Takayuki Katsuyama, Vaishali R. Moulton

Research output: Chapter in Book/Report/Conference proceedingChapter


The overwhelming preponderance of systemic lupus erythematosus (SLE) in women, and the increased incidence and severity of disease during the reproductive years clearly point to a role for female gender and hormones in disease pathogenesis. Cells of the innate and adaptive immune system bear receptors for sex hormones and respond to hormonal cues. Hormones contribute to the development, physiology, and function of immune cells and regulate both innate and adaptive immune responses. Alterations in the hormone milieu or in the cellular responses to hormones are important contributing factors in the pathophysiology of SLE. This chapter reviews the role of hormones in regulating the immune response and in the pathogenesis of SLE.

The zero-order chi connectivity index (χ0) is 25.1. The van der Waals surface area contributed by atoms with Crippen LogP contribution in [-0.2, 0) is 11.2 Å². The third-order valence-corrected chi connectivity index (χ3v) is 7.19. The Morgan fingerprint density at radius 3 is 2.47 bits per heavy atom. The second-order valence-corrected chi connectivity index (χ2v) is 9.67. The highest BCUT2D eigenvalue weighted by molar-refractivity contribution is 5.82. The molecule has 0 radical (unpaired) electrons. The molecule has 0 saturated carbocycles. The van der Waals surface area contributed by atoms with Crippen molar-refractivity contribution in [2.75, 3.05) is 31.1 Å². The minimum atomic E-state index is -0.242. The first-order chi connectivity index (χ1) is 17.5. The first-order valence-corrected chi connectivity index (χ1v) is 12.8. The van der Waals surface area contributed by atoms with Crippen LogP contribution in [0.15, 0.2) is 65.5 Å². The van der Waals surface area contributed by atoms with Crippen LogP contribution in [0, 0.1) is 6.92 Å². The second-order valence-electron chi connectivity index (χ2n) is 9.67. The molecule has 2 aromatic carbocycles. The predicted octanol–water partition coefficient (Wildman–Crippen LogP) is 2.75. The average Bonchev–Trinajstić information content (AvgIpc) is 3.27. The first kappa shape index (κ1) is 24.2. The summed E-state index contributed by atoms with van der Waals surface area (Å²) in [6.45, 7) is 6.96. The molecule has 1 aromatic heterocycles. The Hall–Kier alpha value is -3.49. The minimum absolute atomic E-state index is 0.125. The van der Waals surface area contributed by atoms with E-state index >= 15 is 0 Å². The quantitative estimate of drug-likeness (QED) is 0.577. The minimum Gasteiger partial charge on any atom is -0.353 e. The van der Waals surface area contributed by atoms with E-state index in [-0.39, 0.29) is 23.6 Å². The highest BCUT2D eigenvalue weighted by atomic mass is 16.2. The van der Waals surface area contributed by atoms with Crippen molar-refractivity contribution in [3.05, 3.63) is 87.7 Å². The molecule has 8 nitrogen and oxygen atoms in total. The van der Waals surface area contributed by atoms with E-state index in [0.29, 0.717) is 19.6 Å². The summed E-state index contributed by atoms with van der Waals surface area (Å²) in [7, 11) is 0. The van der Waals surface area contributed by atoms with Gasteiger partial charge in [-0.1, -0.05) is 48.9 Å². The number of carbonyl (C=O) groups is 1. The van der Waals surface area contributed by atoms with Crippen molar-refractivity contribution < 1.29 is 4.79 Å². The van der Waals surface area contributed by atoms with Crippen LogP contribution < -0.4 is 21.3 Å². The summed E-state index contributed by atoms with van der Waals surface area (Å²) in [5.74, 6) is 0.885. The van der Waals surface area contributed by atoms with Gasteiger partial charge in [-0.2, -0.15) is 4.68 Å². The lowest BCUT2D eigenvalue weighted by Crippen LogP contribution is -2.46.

Original languageEnglish
Title of host publicationSystemic Lupus Erythematosus
Subtitle of host publicationBasic, Applied and Clinical Aspects
Number of pages8
ISBN (Electronic)9780128145517
ISBN (Print)9780128145524
Publication statusPublished - Jan 1 2020
Externally publishedYes


  • autoimmunity
  • cytokines
  • estradiol
  • estrogen
  • estrogen receptor
  • hormone
  • immune response
  • leptin
  • progesterone
  • prolactin

ASJC Scopus subject areas

  • General Medicine
  • General Immunology and Microbiology


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